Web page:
Upon analysis, the likelihood of rifaximin treatment retention decreased with time. Over 180 days, 42% of the patients took rifaximin regularly and decreased to 25% over 360 days and 16% over 540 days. The risk of discontinued treatment at 180 days, 360 days, and 540 days was 0.97 (95% confidence interval [CI], 0.96–0.98; P < 0.0001), 0.96 (95% CI, 0.94–0.97; P < 0.0001), and 0.95 (95% CI, 0.93–0.97; P < 0.0001), respectively.3

Individuals who did not have treatment retention in the first 180 days had a significantly higher number of hospitalization days (relative risk [RR], 1.03; 95% CI, 1.00–1.06; P = 0.0216) after adjusting for covariates, although investigators did not find a significant association between the 30-day OOP cost for rifaximin and all-cause hospitalizations or HE-related hospitalizations.3

Investigators noted patients who continued treatment had reduced average 30-day OOP costs compared to those who stopped treatment for all three retention periods. A 30-day out-of-pocket cost more than $150 was associated with a decreased likelihood of treatment retention during the 180 (RR, 0.67; 95% CI, 0.56–0.82), 360 (RR, 0.62; 95% CI, 0.48–0.80), and 540 days (RR, 0.60; 95% CI, 0.43–0.83) treatment periods.3

“Our findings support previous research showing that the cost of rifaximin negatively impacts adherence. While initiatives aimed at improving medication adherence, including interventions to improve health literacy and leveraging technology (such as text alerts, mobile phone applications, and automated medication dispensing technologies), can help improve adherence, multipronged efforts, including tackling cost barriers, are needed,” concluded investigators.3

References

1. American Liver Foundation. Treating Hepatic Encephalopathy. Complications of Liver Disease. Accessed August 30, 2023. https://liverfoundation.org/liver-diseases/complications-of-liver-disease/hepatic-encephalopathy/treating-hepatic-encephalopathy/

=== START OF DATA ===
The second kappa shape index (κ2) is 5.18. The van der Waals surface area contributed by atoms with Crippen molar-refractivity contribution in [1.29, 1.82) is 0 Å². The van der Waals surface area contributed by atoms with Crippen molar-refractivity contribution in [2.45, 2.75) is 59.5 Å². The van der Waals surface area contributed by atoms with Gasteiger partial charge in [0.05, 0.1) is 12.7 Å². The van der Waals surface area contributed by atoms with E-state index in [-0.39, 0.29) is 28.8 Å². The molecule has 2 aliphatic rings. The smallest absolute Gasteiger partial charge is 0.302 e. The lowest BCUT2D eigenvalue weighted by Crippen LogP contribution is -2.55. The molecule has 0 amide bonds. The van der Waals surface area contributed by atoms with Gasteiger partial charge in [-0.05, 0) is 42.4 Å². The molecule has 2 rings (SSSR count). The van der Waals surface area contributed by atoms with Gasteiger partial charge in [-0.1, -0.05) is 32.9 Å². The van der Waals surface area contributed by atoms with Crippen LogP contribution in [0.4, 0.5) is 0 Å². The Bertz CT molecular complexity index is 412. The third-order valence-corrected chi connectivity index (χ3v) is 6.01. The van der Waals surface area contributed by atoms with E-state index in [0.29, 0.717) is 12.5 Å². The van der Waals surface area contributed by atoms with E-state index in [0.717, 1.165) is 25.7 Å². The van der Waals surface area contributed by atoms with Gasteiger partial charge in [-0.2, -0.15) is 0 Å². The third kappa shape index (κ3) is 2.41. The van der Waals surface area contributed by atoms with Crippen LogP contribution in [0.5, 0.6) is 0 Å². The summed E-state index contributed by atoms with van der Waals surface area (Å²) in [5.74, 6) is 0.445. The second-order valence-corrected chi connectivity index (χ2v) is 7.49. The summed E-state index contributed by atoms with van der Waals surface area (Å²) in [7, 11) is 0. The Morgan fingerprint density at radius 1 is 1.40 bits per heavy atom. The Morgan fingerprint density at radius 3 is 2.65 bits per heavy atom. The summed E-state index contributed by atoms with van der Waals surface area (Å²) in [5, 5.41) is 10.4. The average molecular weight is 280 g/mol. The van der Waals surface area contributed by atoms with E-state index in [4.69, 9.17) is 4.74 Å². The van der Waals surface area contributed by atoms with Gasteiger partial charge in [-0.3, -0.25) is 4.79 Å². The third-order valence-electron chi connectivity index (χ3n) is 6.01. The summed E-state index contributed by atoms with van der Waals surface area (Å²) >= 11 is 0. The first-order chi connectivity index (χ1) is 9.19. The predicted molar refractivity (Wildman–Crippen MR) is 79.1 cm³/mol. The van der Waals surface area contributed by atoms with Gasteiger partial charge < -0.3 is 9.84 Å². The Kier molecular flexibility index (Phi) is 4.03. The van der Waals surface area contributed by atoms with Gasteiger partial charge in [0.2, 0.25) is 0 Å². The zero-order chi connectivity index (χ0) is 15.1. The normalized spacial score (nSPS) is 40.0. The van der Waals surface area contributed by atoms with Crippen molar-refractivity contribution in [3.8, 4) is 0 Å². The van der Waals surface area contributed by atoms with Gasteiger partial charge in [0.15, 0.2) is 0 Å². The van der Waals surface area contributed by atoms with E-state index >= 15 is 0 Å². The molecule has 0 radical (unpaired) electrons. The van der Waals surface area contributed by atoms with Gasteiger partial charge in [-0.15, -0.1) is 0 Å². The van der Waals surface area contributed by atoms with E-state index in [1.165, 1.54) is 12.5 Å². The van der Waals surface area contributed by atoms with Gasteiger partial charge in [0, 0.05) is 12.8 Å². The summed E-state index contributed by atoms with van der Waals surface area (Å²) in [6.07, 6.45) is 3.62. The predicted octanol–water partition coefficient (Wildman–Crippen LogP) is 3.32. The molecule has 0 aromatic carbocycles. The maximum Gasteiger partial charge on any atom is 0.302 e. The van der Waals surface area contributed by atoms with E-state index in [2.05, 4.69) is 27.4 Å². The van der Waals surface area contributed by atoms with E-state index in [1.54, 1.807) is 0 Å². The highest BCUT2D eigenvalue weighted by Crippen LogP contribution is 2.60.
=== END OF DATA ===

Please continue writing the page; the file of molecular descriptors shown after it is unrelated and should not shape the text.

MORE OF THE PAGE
2. University of Minnesota Medical School. High drug price associated with decreased treatment retention for patients with chronic liver disease. EurekAlert! August 24, 2023. Accessed August 30, 2023. https://www.eurekalert.org/news-releases/999551.

3. Aby, Elizabeth S, Shen, Tsung-Hua, Murugappan, Meena N, Stenehjem, David D, Leventhal, Thomas M. High rifaximin out-of-pocket costs are associated with decreased treatment retention among patients with hepatic encephalopathy. Hepatology Communications. August 2023. DOI: 10.1097/HC9.0000000000000215

Related Videos
Video 10 - "Future Treatment Landscape for COPD"
Video 9 - "Emerging Treatment Approaches in COPD"
Ghada Bourjeily, MD: Research Gaps on Sleep Issues During Pregnancy
John Winkelman, MD, PhD: When to Use Low-Dose Opioids for Restless Legs Syndrome
Bhanu Prakash Kolla, MBBS, MD: Treating Sleep with Psychiatric Illness
Jennifer Martin, PhD: Boosting CPAP Adherence in Women with Sleep Apnea
Video 2 -  4 KOLs are featured in, "Educating Primary Care Clinicians on Outpatient HE Management and Ammonia Testing"
Video 1 - 4 KOLs are featured in, "Exploring the Impact of Hepatic Encephalopathy on Patients and Their Families "
© 2024 MJH Life Sciences

All rights reserved.